One of my reading goals for 2015 is to read more fiction translated into English. I’ve always been curious about the world, and lately I’ve been thinking about how much we can learn about countries by reading fiction from that place. I’ve never been to South Africa, I don’t know many people from there and in Australia we rarely hear about it in the news. Mine was the generation that just missed apartheid: I can only just remember snapshots from the news of the celebrations at the end of the policy, on Mandela’s release and his subsequent election as President, as the country set about an impossible task to heal itself. Wolf, Wolf, set in contemporary Capetown, explores the complexities of post-apartheid South Africa and the ways in which the country’s recent history continues to haunt it, giving the reader a glimpse into the lives of those who call it home.
Wolf, Wolf centres around three uncompromising and generally unlikable characters. Mattheüs' father, Bennie, who is dying from cancer but still won't come to terms with the fact that his only son is gay. Mattheüs who dreams of building his own business to emulate the success of his father and make him proud, yet who is relying on his fathers money in which to do so. He is also addicted to internet porn, and is facing the complicated grief of his relationship with his father. Finally there’s Jack, Mattheüs' boyfriend, a schoolteacher who seeks to sort out all of his issues through Facebook.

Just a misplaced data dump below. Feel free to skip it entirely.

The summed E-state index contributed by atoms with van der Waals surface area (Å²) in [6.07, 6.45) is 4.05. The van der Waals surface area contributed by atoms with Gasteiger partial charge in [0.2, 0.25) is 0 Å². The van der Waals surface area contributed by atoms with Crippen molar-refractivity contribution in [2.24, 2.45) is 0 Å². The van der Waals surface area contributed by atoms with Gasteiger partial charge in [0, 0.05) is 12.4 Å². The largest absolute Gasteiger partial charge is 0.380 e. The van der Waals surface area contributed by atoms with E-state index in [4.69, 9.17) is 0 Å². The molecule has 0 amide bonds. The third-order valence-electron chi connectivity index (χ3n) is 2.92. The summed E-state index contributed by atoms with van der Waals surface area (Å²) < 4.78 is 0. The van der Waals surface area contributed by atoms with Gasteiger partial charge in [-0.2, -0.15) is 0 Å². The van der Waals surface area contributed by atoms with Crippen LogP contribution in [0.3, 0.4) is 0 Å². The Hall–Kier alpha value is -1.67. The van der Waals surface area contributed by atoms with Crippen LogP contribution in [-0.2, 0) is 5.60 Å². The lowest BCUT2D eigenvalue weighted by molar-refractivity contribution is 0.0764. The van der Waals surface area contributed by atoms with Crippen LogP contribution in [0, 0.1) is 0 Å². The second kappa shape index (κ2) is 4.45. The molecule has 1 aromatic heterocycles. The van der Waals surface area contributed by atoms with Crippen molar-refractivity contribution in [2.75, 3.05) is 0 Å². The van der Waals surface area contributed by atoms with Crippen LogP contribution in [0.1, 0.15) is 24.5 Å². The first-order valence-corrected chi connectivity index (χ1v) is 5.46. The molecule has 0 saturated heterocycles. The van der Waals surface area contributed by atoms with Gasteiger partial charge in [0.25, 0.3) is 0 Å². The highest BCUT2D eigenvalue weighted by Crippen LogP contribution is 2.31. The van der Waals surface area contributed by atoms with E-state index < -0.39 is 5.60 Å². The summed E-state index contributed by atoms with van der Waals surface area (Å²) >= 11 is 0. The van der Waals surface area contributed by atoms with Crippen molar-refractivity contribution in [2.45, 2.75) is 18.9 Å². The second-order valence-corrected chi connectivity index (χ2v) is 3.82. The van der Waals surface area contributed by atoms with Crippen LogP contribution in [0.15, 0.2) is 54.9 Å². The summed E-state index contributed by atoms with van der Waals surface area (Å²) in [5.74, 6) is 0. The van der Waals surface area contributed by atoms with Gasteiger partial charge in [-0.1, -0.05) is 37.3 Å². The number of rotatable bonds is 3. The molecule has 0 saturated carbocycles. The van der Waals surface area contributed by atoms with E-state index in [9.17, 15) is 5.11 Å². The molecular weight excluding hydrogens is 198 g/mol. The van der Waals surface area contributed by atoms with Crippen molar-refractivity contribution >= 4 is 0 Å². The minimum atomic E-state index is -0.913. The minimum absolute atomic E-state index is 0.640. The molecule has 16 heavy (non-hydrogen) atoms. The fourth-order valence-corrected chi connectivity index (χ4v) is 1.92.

Where Venter most succeeds in Wolf, Wolf is in painting the claustrophobic paternalism of Matt’s relationship with his father, and the broader history of masculinity in Afrikaan culture. The novel begins as Matt is asked to move his father from his bedroom into the dark, crowded study at the heart of the home; a way of regaining control of the house despite his failing health and reliance on others. The formal language and manners between Matt and Bennie is almost militaristic and invokes a fear of elders, a fear of rules that no longer exist, and of the chaos that brings.
Essentially, what Jack hasn’t known for a long time or has never known, in fact, is that the son must respect the father and stand by him to his very last day, though it’s not as if that’s what he always wants to do; it’s more of a given, ingrained in his very nature.
Women are pushed to the side or teeter on the edge. The neighbour is a busy body who is pushed away; the nurse is a servant who is not as important or as caring as son despite all evidence to the contrary; and the daughter, Sissy, is dismissed by distance. In fact even when Matt and Bennie visit Sissy’s property to say goodbye, it is shown as its own patriarchy, dominated by her husband, a hunter in a rural area. The sweeping drought that threatens to break Sissy’s family feels like Mother Nature wielding power, or perhaps losing it, in a paternalistic space:
He parts the curtains in front of the big sitting-room window and looks at the yellow lawn lit up outside, with its encircling bed of agapanthus which Sissy is still trying to keep going, a fine example of how people around here battle against barrenness.